Author: Lauren Oliver
Panic is an interesting book. On the surface, it’s a bunch of just graduated teens, looking for a way to spend the summer in a town with not much to do. Panic is invented as a way to test the bravery of teens and give entertainment to the participants and the spectators. But it’s more than that. It’s about revenge and anger, about looking for a future; it’s about finding a place to belong.
Heather and Dodge are competitors, each fighting for a different reason. They both come from less than ideal homes. Heather has a drunk, barely there mother who doesn’t care about taking care of her children. Dodge lives behind a diner in an area of town known as Meth Row. Heather had no intention of joining Panic, but she wants to feel important, valued. Panic gives her a way to do that. Dodge wants revenge after holding onto his anger for years. This is his chance to do it.
Heather is not the strongest character in the beginning. She’s doing this as a way to try and heal the heartbreak of teen love. She’s got courage, but she doesn’t know how to fight. She goes along with things, wanting to change them, but not actually doing it. Through the game, she discovers that she can do something about her life. She can fight and make changes. The life she has now doesn’t have to be the life she has to have.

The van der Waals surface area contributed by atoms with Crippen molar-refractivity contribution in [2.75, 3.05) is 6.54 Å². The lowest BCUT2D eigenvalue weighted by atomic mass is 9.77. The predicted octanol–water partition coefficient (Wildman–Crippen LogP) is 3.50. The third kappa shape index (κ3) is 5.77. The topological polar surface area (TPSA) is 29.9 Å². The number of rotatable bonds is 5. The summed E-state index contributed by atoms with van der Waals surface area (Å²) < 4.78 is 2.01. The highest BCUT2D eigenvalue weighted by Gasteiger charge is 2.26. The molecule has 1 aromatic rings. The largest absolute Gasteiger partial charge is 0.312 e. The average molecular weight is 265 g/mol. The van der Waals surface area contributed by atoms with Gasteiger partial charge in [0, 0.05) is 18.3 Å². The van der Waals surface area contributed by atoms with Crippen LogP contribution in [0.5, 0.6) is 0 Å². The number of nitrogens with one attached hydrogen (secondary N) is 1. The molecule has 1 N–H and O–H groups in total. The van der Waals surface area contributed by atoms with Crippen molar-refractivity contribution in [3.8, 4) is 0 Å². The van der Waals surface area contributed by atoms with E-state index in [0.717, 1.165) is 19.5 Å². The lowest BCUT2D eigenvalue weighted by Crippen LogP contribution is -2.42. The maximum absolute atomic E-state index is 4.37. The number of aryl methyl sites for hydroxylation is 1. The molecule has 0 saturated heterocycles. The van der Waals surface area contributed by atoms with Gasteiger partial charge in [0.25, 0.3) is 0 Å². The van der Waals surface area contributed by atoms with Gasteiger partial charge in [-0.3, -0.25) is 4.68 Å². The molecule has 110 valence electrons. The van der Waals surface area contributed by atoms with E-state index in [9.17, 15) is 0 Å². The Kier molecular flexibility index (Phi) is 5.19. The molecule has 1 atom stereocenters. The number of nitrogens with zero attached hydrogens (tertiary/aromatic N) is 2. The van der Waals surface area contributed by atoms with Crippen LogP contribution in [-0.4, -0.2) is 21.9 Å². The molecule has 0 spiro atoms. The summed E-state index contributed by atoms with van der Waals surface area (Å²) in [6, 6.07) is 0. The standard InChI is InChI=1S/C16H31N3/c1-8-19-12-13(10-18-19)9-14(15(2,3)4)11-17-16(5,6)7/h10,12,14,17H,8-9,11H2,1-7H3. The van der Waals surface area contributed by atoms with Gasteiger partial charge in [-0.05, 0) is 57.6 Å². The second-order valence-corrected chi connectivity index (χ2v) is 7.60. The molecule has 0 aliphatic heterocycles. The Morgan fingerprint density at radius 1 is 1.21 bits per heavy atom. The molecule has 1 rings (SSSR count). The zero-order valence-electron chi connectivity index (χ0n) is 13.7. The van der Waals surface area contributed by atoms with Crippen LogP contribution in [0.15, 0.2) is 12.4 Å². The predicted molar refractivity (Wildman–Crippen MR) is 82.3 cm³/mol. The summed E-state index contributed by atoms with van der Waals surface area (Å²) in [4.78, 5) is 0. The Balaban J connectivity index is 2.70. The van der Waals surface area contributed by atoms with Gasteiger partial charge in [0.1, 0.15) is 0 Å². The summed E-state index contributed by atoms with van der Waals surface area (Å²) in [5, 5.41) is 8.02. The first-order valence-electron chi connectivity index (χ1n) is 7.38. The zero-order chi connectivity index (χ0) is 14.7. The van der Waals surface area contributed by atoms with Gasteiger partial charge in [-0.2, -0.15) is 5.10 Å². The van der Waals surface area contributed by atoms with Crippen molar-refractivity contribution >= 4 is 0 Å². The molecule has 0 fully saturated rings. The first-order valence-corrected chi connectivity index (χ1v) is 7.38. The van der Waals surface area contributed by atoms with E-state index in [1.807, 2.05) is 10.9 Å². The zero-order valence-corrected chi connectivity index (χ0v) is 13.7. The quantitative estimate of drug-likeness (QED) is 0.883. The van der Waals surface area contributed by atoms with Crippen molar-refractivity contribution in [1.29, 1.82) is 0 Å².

Dodge, on the other hand, is fighting for something he believes in. Unfortunately, he’s so blinded by anger that he can’t see that the people around him don’t need revenge. He sees the game and the only way to even the score. He has a lot of demons he has to fight, but instead of realizing they are personal, he thinks the only way to defeat them in to get revenge.
Even the secondary characters are fantastic. Nat and Bishop, originally Heather’s best friends, become Dodge’s friends as well. They have a perfectly realistic friendship, complete with jealousies, insecurities, and not being able to completely understand a person, even when you’ve known them your entire life. It’s wonderfully well written and real.
The action plot of the book is unique. It starts a little slow, but the game isn’t the main focus of the novel. It’s there to drive the character development, but it’s pretty interesting as well. It’s a game that’s entertaining and frightening to those watching, and a way to test endurance and courage of those participating.
Panic is probably not the book you thought it was. It’s about a game, yes, but there’s so much more. It’s about fighting personal demons and finding a way to fight for yourself. It’s a wonderful book that’s worth a read.
Thank you to Edelweiss and HarperCollins for an advanced copy of the novel in exchange for an honest review.